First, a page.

Anyways, the Himegami is a lot more complex than just being the cause of a huge calamity. Miyuki will actually have to work with her to stop the world from ending. This cultural festival may seem innocuous, but I’m guessing this “experiment” will provide the right kinds of pressures to make Izumiko react in a certain way. Thankfully, a little hugging from Miyuki (who has finally got the romance ball rolling) turns her back to normal. Ah, the power of love!
Now that we know enough about the Himegami to distinguish truth from bullshit, I wonder if anyone will ever call out Yukimasa. He’s been a bit MIA recently, but I still feel like he’s one of the villains. Izumiko even accuses him of only caring about the Himegami, which is the closest thing to sassy she’s ever gotten since she was drunk. With her newfound confidence, I hope she continues bringing on the sass and shutting down Yukimasa if he even thinks about misusing her.
Ghosts Gone Wild 2: Sexytime at the Shrine
Sengoku Era School Festival
This episode got me successfully invested in the whole school war going on underneath the surface of this peppy cultural festival. It’s very tame so far, but I like how seemingly benign things such as haunted houses and modelling could turn out to be treacherous. There’s just so much that could go wrong that it makes you suspect even the littlest events as being deadly traps. I still find it amusing how dangerous it is for Izumiko to dress up as the princess. No Izumiko! Don’t be a model! Anything but that! You’ll be lead into a lifestyle of catty women and anorexia…also the world might end.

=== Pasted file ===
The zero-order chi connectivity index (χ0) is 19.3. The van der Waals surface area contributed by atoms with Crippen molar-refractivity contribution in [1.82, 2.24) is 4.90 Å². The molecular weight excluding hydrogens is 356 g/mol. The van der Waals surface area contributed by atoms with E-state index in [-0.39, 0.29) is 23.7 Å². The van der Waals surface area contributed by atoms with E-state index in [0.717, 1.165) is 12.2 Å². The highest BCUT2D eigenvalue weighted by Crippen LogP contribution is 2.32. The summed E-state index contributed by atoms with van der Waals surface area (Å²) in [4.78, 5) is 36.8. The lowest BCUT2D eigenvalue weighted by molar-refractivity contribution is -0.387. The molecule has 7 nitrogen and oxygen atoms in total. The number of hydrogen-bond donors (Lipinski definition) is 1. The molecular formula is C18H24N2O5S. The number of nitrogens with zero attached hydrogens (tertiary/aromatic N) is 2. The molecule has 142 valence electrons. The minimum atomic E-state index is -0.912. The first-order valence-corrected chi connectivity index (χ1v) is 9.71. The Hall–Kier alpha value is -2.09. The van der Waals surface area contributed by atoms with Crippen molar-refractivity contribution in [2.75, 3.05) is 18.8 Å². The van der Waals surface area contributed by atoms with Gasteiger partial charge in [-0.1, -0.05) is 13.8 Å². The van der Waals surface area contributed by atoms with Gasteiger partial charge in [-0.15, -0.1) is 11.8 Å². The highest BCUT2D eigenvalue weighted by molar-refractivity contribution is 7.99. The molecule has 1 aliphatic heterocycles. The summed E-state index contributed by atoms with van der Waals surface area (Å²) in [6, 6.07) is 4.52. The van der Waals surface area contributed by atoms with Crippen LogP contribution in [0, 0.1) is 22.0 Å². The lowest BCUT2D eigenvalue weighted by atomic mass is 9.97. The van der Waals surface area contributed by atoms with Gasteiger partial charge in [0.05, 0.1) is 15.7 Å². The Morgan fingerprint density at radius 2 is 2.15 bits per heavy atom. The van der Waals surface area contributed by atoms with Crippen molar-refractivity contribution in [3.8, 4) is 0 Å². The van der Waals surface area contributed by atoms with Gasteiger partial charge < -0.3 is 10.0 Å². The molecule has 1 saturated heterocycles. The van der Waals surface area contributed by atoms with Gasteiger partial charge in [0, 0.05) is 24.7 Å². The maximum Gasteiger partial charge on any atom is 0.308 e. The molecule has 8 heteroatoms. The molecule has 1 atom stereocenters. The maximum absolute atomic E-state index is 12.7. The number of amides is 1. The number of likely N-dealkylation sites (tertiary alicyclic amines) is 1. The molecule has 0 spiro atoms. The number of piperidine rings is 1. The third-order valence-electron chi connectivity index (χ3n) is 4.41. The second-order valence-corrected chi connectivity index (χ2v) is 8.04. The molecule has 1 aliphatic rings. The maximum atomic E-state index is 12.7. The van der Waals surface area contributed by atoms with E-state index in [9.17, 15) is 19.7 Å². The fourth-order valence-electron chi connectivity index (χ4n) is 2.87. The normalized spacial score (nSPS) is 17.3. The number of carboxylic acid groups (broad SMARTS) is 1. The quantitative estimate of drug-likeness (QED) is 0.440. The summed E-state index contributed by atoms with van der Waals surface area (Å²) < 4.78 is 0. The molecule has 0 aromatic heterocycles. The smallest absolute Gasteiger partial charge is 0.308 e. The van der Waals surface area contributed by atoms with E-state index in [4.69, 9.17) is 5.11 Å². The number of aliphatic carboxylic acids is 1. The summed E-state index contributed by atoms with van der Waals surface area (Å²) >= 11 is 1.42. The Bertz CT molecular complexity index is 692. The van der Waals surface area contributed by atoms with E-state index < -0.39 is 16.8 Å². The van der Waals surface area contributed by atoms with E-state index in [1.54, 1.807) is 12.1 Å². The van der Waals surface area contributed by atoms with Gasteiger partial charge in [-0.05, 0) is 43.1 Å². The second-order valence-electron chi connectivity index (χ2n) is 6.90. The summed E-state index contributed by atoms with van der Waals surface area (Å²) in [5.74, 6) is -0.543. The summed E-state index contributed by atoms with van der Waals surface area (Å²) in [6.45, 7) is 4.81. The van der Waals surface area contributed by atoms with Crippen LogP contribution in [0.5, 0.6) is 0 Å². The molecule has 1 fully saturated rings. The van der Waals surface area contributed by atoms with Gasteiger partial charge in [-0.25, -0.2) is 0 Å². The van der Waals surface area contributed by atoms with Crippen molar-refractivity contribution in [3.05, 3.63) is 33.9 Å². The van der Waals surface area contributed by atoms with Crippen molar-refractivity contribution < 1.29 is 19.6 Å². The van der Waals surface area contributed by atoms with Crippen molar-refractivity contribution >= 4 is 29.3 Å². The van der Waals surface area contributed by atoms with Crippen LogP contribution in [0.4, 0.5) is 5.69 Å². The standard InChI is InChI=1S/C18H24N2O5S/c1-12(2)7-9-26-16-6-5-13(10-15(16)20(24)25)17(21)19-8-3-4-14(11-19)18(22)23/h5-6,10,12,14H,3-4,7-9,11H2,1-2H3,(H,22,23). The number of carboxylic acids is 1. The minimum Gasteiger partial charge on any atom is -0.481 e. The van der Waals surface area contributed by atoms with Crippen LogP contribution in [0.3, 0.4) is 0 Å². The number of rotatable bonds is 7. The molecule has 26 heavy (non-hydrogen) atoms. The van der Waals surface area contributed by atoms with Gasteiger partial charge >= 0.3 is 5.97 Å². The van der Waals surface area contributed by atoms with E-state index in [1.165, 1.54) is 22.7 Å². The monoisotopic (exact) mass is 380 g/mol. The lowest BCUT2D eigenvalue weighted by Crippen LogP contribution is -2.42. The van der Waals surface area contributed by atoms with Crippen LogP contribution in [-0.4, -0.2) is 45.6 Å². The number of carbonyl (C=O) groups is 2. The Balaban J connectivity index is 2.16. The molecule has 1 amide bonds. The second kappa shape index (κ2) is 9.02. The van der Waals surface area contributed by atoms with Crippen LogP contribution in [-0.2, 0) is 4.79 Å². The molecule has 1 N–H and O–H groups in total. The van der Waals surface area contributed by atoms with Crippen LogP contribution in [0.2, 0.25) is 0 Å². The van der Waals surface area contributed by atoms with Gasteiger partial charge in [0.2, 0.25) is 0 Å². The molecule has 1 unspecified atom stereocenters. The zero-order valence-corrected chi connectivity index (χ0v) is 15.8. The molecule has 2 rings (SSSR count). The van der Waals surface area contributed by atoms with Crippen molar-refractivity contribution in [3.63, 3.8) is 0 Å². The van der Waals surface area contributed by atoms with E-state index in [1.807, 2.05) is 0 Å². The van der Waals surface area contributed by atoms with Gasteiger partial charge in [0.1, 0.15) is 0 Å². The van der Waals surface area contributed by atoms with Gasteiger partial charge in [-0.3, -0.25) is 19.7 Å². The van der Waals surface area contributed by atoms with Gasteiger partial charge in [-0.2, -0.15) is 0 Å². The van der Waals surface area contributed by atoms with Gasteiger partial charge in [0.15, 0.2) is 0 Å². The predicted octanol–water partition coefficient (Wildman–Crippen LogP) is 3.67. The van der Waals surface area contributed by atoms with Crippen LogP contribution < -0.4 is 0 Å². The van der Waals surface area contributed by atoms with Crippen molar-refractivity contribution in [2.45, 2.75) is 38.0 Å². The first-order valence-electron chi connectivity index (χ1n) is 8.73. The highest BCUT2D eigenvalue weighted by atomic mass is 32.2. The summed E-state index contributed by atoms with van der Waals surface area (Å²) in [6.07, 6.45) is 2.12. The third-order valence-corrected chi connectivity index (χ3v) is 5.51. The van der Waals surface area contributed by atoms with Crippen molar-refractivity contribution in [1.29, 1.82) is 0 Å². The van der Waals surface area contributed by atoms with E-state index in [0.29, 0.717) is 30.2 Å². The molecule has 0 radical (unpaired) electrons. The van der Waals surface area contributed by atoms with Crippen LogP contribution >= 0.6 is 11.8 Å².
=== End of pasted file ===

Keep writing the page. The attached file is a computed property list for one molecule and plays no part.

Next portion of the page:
The best princess Leia cosplay ever
Fortunately, nothing big happens quite yet. Izumiko falls into some pitfalls, but she shakes off the ghosts and manages to dodge another opportunity to let her braids out. Things are still building up to what I hope is a much more threatening situation. The show is nearly finished, so there is a lot that needs wrapping up. The world has to be saved in a handful of episodes and Miyuki has barely scratched the surface of the Himegami’s purpose. I don’t think Yukimasa will be as much of a setback as Izumiko thinks, because Miyuki is now soulfully devoted to helping Izumiko and the Himegami. It’s nice to see him obediently work with her, albeit a bit boring. Now Izumiko is the one being difficult and back-talking to him while he just complies. It’s kind of amusing how their roles have changed, although not quite reversed. The more I see Izumiko talk to strangers willingly and speak her mind, the more proud I become at far she’s come.
Miyuki mentions that Izumiko and the Himegami are quite alike in some ways…but polar opposites in other facets of their personalities. Izumiko is usually a lot more meek, but lately she’s been inheriting some of the Himegami’s boldness. It would be convenient if they were actually the same person so that both of them could continue to exist, but I’m not sure how likely that would be. Izumiko would never be quite as flirtatious as the Himegami. Even with all that confidence, I don’t think it goes with her morals. She only acts like that when she’s too drunk to care about the consequences, and that doesn’t really count. So if they’re separate entities, how is Miyuki going to make both of them happy? Change the future then exorcise the Himegami? It has to end with Izumiko surviving so they can be a lovey-dovey couple, after all.
RDG is setting up a very interesting path for the penultimate episode and the finale. So far I’ve been enjoying how they handle the transformation Izumiko and Miyuki have been making. Not just as better people, but as better people who have to deal with freaky ghost nonsense everyday. They’re finally starting to accept that this is going to be the norm if they continue down this road. You’d think sprouting raven wings and chanting spells would make Miyuki realize this sooner, but I guess denial can be pretty strong sometimes.
Preview: The cultural festival gets more intense as this “curse” Masumi and the kouhais were talking about starts to rear its ugly head.
Mmmm yeah gurl, I know you love dem neck ruffles.